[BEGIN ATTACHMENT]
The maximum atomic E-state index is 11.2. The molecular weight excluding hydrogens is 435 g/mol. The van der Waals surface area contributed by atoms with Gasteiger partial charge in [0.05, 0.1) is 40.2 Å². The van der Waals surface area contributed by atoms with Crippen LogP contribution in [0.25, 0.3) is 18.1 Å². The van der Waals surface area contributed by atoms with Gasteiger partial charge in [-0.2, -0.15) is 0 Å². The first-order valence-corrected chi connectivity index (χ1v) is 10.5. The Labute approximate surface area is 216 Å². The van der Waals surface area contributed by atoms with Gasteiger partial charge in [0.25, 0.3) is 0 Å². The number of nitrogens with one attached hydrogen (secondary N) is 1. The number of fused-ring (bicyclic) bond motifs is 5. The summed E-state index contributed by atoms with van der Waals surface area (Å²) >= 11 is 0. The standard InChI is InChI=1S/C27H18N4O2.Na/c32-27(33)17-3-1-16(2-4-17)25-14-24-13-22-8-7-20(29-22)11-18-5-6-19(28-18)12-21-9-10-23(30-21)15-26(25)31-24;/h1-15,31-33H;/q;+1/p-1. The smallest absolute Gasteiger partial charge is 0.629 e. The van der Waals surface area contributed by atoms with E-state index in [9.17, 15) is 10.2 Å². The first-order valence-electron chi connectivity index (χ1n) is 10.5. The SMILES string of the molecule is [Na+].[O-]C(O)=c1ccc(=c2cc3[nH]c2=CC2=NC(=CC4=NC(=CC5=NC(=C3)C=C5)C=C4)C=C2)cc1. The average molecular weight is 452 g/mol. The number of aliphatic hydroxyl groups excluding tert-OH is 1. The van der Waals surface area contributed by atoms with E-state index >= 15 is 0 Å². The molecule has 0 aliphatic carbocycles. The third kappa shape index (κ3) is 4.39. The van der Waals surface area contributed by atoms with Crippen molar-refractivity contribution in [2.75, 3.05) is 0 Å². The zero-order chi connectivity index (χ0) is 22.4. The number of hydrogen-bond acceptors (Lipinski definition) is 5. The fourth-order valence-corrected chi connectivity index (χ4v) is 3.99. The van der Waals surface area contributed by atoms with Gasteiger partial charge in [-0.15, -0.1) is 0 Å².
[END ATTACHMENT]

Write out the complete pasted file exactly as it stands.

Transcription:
The maximum atomic E-state index is 11.2. The molecular weight excluding hydrogens is 435 g/mol. The van der Waals surface area contributed by atoms with Gasteiger partial charge in [0.05, 0.1) is 40.2 Å². The van der Waals surface area contributed by atoms with Crippen LogP contribution in [0.25, 0.3) is 18.1 Å². The van der Waals surface area contributed by atoms with Gasteiger partial charge in [-0.2, -0.15) is 0 Å². The first-order valence-corrected chi connectivity index (χ1v) is 10.5. The Labute approximate surface area is 216 Å². The van der Waals surface area contributed by atoms with Gasteiger partial charge in [0.25, 0.3) is 0 Å². The number of nitrogens with one attached hydrogen (secondary N) is 1. The number of fused-ring (bicyclic) bond motifs is 5. The summed E-state index contributed by atoms with van der Waals surface area (Å²) >= 11 is 0. The standard InChI is InChI=1S/C27H18N4O2.Na/c32-27(33)17-3-1-16(2-4-17)25-14-24-13-22-8-7-20(29-22)11-18-5-6-19(28-18)12-21-9-10-23(30-21)15-26(25)31-24;/h1-15,31-33H;/q;+1/p-1. The smallest absolute Gasteiger partial charge is 0.629 e. The van der Waals surface area contributed by atoms with E-state index in [9.17, 15) is 10.2 Å². The first-order valence-electron chi connectivity index (χ1n) is 10.5. The SMILES string of the molecule is [Na+].[O-]C(O)=c1ccc(=c2cc3[nH]c2=CC2=NC(=CC4=NC(=CC5=NC(=C3)C=C5)C=C4)C=C2)cc1. The average molecular weight is 452 g/mol. The number of aliphatic hydroxyl groups excluding tert-OH is 1. The van der Waals surface area contributed by atoms with E-state index >= 15 is 0 Å². The molecule has 0 aliphatic carbocycles. The third kappa shape index (κ3) is 4.39. The van der Waals surface area contributed by atoms with Crippen molar-refractivity contribution in [2.75, 3.05) is 0 Å². The zero-order chi connectivity index (χ0) is 22.4. The number of hydrogen-bond acceptors (Lipinski definition) is 5. The fourth-order valence-corrected chi connectivity index (χ4v) is 3.99. The van der Waals surface area contributed by atoms with Gasteiger partial charge in [-0.15, -0.1) is 0 Å².